- The Washington Times - Tuesday, October 31, 2017

Markieff Morris’ timeline looks like this: Friday marks six weeks since Morris had sports hernia surgery. He played 5-on-5 in practice Tuesday, which told all involved that Morris is ready to return. There will be a slight stall in that plan because Morris was suspended for a game when he took a few steps from the bench during a fracas between his teammates and the Golden State Warriors on Oct. 27. Once that is out of the way, it means Morris can play Friday against the Cleveland Cavaliers. In his first game back, he presumably will be guarding LeBron James.

The query that stirred Morris’ only raise-voiced response during his session with reporters Tuesday was about James. Most of the discussion was focused on Morris’ pending return and featured his standard hushed-tone comments, then he was asked if he would have preferred to play a game before guarding James his first time on the floor this season.

“I don’t care who it is,” Morris said. “Dealing with LeBron? That’s another man. Doesn’t matter who it is. It’s another game.”

There, in a nutshell, is what the Wizards have missed as a result of Morris’ absence in the first six games. It’s that gruffness that Morris delivers. His size will also be welcomed by center Marcin Gortat, who has spent the first two weeks of the season banging around underneath with much more slender and shorter teammates alongside him.

Morris’ initial timeline for a return was 6-8 weeks. Friday will mark six week since he had surgery. As always, his return was step-by-step. He moved from drills, to 1-on-1, then through every other setup before Tuesday’s full participation.

“He’s been progressing to get to the 5-on-5 level, and [Tuesday] he did,” Wizards coach Scott Brooks said. “Participated in the entire practice; 5-on-5 halfcourt, 5-on-5 full-court scrimmage, a couple of those. So, we’ll see how he feels tonight and Wednesday morning and decide if we’re going to activate him for [Wednesday] night’s game.”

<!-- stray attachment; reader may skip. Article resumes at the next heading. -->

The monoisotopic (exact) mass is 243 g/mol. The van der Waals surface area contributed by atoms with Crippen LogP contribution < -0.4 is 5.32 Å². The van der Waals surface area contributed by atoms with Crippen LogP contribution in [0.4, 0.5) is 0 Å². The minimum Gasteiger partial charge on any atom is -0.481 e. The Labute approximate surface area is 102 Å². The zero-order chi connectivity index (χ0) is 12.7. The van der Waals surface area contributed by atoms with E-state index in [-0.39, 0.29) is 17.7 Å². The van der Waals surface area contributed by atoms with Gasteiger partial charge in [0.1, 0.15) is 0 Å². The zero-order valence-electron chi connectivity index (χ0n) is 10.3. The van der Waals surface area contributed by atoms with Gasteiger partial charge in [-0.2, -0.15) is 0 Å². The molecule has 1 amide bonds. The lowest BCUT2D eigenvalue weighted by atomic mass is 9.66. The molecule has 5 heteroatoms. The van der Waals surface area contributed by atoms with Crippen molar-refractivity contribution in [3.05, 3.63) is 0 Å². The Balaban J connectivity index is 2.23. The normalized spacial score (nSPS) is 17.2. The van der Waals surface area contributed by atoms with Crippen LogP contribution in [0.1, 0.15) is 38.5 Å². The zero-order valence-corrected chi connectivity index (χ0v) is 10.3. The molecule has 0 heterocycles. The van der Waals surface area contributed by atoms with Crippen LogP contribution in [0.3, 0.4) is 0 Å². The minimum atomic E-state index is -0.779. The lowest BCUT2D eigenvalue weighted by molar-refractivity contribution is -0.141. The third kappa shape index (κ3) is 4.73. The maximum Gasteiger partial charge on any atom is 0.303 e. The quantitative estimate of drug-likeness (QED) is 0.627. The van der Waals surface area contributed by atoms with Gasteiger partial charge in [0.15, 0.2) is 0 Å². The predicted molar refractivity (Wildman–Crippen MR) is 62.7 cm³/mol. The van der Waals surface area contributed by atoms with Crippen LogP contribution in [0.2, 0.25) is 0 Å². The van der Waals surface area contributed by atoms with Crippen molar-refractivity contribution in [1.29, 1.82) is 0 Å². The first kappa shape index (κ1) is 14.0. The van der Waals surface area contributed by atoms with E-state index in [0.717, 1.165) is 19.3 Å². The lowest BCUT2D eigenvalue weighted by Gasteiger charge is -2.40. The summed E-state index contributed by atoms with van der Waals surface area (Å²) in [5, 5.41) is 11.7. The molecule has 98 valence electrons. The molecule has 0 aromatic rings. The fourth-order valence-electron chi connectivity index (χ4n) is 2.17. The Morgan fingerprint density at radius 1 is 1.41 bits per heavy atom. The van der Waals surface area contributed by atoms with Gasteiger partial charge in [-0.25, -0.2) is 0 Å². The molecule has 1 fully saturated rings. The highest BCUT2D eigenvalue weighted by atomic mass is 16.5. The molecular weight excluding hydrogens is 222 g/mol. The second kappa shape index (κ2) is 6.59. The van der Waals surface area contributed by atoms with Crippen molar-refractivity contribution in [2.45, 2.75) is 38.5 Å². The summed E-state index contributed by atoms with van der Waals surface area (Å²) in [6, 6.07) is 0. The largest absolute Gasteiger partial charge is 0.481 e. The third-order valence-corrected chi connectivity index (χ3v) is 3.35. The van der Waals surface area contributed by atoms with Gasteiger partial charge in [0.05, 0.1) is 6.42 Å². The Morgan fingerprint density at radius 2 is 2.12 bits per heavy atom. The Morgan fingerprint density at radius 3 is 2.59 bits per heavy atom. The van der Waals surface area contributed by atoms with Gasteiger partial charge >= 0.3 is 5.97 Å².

If he is active for Wednesday’s game against the Phoenix Suns — an organization which Morris had an unamicable parting with Feb. 18, 2016 when Washington traded for him — Morris will need to be cleared by an independent NBA doctor so he can serve his one-game suspension Wednesday. That will give him another day to workout, provide another practice Thursday, then have him in line to face James and the wandering Cavaliers (3-4) on Friday night.

It should also reassemble the Wizards’ potent starting five for the first time this season. Washington’s starters were ninth in net rating last season, making them one of the most productive groups in the league. They also played 96 percent of the possible regular season games despite John Wall having two offseason knee surgeries.

Wizards coach Scott Brooks projected that Morris could play 12-16 minutes in his first game back. He said he’s considered whether Morris should start when he first returns, is leaning toward that being the case, but is yet to decide how he will handle Friday. If Morris is ready to play more toward 16 minutes than 12, Brooks said he will start Morris.

“Right now, he’s definitely our starter (in general),” Brooks said. “We don’t have a starting power forward controversy.”

Morris’ return will put Kelly Oubre Jr. back on the bench. This is not Oubre’s fault. He has been a much more effective player in the first six games of the season than he was during his first two full seasons in the league when he shot just 29.6 percent from behind the 3-point line, had trouble dribble-driving and, at times, was lost on the floor.

Oubre has hiked his shooting percentages early this season. He is shooting 44.4 percent from behind the 3-point line. His shot selection has improved. His rebounding, 6.2 per game, has been significant. Sustainability, particularly in a bench role, is now the question. Oubre, 21, has a body of work from his first two years that suggests his current shooting is unlikely to last. But, even a regression to the mean following this hot start will be an improvement for the team’s youngest player.

“Of course I would like to keep starting, but at the end of the day, I want to do what’s best for my team,” Oubre told reporters. “If it’s me coming off the bench, that’s what it has to be.”

Considering how limited Morris will be his first week back, and the production Oubre provided when folded into the starting unit, Oubre’s time on the floor will remain significant going forward. The return of Morris just adds to Brooks‘ options.

Brooks can slide Morris to center, Otto Porter to stretch-four and Oubre to small forward. It’s essentially Washington’s‘ version of a Golden State-like grouping. Brooks will also eventually be able to play Morris with the second unit, providing it with a mid-post presence it currently does not possess.

“Once we get him back, we’re going to be a way better team,” Oubre said.

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